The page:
by Kevin Featherstone & Dimitris Papadimitriou
July 31, 2015
Why doesn’t Greece reform? Over the past few years the inability of successive Greek governments to deliver on the demands of international creditors has been a key feature of Greece’s bailout drama. Frustrated observers have pointed to various pathologies of the Greek political system to explain this underperformance: the lack of political will; entrenched sectoral interests resisting change; and the irrational allocation of resources skewed by clientelism and corruption. There is, of course, a significant element of truth in all these assertions. Yet, for many outsiders the real elephant in the room remains unnoticed. The endemic weaknesses of the Greek public administration are indeed crucial in understanding much of what has gone wrong over the past 5 years (and before). Back in 2010 the beleaguered Greek government had very little input into its own ‘rescue’. Lacking basic capabilities and running out of time, it almost entirely ‘sub-contracted’ the design of the bailout programme to the IMF, who, by its own admission, grossly overestimated the capacity of the domestic system to deliver. Unrealistic expectations were built on the assumption that an F1 driver will steer a Ferrari to perfection. In reality, it wasn’t a Ferrari but a rusty Trabant.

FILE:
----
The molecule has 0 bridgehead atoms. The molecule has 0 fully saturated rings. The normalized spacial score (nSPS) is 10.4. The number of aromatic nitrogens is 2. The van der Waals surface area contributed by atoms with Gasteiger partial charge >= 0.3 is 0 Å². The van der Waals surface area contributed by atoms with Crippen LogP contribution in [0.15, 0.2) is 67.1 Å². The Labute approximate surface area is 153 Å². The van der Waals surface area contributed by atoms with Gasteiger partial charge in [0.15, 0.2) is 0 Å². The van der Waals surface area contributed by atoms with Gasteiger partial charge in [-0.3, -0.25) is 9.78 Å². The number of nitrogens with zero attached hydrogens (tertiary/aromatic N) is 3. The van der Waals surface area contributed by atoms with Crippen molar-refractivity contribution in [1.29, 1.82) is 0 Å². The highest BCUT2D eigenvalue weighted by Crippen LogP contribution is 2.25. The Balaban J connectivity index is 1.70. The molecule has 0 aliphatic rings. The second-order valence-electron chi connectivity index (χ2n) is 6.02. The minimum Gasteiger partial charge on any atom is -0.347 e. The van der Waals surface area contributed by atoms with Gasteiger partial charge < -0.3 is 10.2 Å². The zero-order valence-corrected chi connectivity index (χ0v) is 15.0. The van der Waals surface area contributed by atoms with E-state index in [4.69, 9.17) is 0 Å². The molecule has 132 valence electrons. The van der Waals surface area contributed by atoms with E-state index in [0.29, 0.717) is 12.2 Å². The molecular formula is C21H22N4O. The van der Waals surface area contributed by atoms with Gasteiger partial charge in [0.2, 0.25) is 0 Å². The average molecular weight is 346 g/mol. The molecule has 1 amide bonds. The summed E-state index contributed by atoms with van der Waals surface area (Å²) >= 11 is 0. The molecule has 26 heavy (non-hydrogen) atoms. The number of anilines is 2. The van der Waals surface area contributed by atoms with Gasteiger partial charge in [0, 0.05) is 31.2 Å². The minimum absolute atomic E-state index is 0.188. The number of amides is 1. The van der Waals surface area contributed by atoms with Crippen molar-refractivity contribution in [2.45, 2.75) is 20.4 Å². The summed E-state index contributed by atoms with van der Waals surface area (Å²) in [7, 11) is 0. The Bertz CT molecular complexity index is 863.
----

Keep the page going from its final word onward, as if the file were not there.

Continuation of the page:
Since then there has been a depressing list of blunders that has exposed both the limits of Greece’s governability and the naivety of its creditors. Privatisation targets (set at 50 billion Euros) were pulled out of thin air, only to be discovered that many state assets were marred by legal uncertainties and bureaucratic blockages which greatly diminish their value. Some of the pension and salary cuts (particularly in the public sector) were so poorly implemented that their legality was subsequently challenged in court, resulting in huge bills for the Greek treasury. The control of central government over the finances (and staffing practices) of local authorities still remains sketchy. More worryingly the quality of the legislative process in the Greek Parliament has suffered greatly under the suffocating deadlines of ‘prior actions’ that accompany the release of funds by Greece’s creditors.